Everyone is all jazzed up about the movie Waiting for 'Superman.' There are commercials, press junkets disguised as forums to discuss educational change, newspaper articles, movie reviews and, let's not forget, songs by Mr. John Legend himself. (Somehow, writing this song has made him an expert on education. I'm sure he's a very nice person and probably does care about education but really? He gets to sit on a panel on school change? A panel that does not include a teacher? This situation begs the question: Since I like to listen to music and I played the piano as a child, by the same logic that makes him a resource for school change, shouldn't I get to help decide who wins a Grammy next year? No? I'm not qualified to be an expert? But I've listened to music before...) Regardless of all this media frenzy, I, a public school teacher at heart and a pretty darn good one at that, am less than jazzed.
Although everyone is entitled to an opinion (and I'm entitled to mock it), I have to say that I find all of this commotion offensive. I mean, how do you make a movie about education, schools and reform without including the voice of one single teacher? I watched panel after panel talk about this movie and not once was a chair set aside for a teacher. Union leaders, charter school principals, school chancellors, filmmakers and song-writers, of course. Teachers, no. When it comes to listening to teachers, all the general public seems to want to hear are stories of flaming failure or heart warming tales of how one individual has found his or her calling with the children. We are either The Problem or we are The Saviors and rarely anything in between. Friends, there's a whole lot of in between and while we're being honest? It's pretty hard to tie all that truth up in a neat little silver screen-ready, get your popcorn and maybe some Skittles bow.
Let's get one thing straight. Teachers are not waiting for Superman, Batman or even Captain Crunch. We are waiting for a say. We are waiting for a voice. We are waiting for a seat at the table with the Powers That Be who have the power to control our schools and the power to hold us accountable when their ideas fail. And we are waiting for the fingers to stop pointing in our direction -- I think it's time we all stopped playing the blame game and got down to business.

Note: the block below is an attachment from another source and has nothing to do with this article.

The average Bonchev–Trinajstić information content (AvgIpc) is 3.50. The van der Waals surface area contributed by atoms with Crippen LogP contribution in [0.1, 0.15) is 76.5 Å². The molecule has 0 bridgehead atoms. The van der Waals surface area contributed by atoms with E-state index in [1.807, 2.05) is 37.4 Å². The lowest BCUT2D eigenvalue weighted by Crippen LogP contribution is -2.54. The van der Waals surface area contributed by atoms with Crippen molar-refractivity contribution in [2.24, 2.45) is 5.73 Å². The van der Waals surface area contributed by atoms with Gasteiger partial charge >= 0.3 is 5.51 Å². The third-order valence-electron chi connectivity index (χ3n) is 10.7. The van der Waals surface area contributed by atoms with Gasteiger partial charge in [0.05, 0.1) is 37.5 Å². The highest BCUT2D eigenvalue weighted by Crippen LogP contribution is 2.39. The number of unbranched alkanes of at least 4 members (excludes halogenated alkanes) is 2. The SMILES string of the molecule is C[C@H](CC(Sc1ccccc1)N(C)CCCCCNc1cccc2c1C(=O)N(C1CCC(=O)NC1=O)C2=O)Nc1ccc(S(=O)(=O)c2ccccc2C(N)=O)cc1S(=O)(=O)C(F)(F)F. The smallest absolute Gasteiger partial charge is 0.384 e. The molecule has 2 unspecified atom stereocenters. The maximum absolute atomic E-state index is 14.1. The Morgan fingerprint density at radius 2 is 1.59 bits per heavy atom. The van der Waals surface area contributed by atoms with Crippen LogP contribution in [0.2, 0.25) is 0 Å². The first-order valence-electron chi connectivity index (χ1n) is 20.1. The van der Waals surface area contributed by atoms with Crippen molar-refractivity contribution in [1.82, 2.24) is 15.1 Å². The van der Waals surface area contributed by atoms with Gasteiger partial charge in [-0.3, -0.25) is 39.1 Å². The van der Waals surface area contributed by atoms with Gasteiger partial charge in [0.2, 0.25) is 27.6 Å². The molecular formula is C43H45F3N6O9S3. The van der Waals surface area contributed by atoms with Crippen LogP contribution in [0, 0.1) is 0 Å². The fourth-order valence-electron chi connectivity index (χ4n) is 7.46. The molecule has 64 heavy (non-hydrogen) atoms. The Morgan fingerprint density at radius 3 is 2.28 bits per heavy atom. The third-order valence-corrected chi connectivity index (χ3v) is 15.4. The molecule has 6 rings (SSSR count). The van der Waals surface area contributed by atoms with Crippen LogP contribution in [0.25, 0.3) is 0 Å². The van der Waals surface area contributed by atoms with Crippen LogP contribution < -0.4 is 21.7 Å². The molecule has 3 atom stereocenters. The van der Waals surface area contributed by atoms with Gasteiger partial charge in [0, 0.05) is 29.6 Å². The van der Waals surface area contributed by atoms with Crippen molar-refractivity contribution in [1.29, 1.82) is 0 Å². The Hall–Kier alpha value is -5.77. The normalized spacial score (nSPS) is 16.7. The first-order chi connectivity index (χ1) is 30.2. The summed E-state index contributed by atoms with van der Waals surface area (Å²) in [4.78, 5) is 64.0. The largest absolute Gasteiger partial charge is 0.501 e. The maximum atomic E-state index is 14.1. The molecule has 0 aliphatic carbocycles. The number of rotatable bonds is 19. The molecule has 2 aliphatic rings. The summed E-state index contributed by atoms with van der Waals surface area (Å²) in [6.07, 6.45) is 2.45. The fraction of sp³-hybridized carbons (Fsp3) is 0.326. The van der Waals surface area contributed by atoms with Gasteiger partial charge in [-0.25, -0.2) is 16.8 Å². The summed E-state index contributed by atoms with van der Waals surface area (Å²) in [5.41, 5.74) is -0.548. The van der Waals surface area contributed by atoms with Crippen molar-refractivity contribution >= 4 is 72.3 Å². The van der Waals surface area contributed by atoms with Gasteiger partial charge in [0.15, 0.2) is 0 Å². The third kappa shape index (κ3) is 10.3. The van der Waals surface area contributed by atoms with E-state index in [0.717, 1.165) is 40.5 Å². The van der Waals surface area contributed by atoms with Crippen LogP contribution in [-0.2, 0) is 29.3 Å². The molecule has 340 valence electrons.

And the business we need to get down to does not include throwing around a myriad of buzz words. Enough with the buzz words!
It's ridiculous! When the Powers That Be get the floor, they fool themselves into thinking they are making radical statements about change when really? All they're doing is making generic statements that are so...uninspired. "We need great teachers," they say. "Teachers are the unsung heroes of this nation." Or my favorite, "We need to reward excellent teaching" because no one is going to argue with that. They talk about removing inadequate teachers, which no one is going to argue with. They talk about having high standards for students, which no one is going to argue with. They talk about raising respect for teachers and professionalizing the career, which no one is going to argue with. It is like watching a train of buzz words fly by in a flurry of amazing sound bites just waiting to be snapped up by the evening news.
Where is the substance? HOW are we going to determine the good from the bad? (And please don't say test scores...or else I'm reaching for my bigger soapbox.) HOW are we going to have high standards for students when our only measure of achievement seems to be a number on a test? HOW are we going to encourage excellent teachers when tying their hands through mind numbing standardization is slowly killing their creativity?
Take a stand. Say something. Or maybe, ASK A TEACHER. We might have a little something to say.
The problem of how to reform our schools and improve opportunities for children is not simple. It is impossible to find a silver bullet that will magically erase the impact of poverty, poor parenting, language differences and inequitable resources (to name a few). We're not talking about organizing a bake sale, we're talking about making some fundamental changes to how the system of education functions. May I take a moment to name one change that needs to be made and needs to be made fast?
Teachers need to work in a professional culture that respects their work and honors their voices in meaningful ways. No more lame surveys that no one ever looks at. No more asking one teacher to speak for millions. No more macaroni-necklace wearing old ladies on a video talking about her heart-warming day.
People love to say, "It's all about the kids," because what idiot is going to disagree with that? You want the real truth? It's about the teachers, too. (Yes, I said it.) Schools need to be places where teachers can thrive as learners themselves. We cannot continue to be treated like the gum stuck to the bottom of a shoe and then be expected to work magic in our classrooms. Teachers can no longer be expected to instill a love of learning in children when our learning is reduced to how to make standardized test scores go up. Teachers need to work in an education system that values their contributions in real ways and involves them meaningfully in the change process.
This alone won't close the achievement gap or get more children into an ivy-league college. But it is a start.
Real teachers need a real voice. That's what we're waiting for.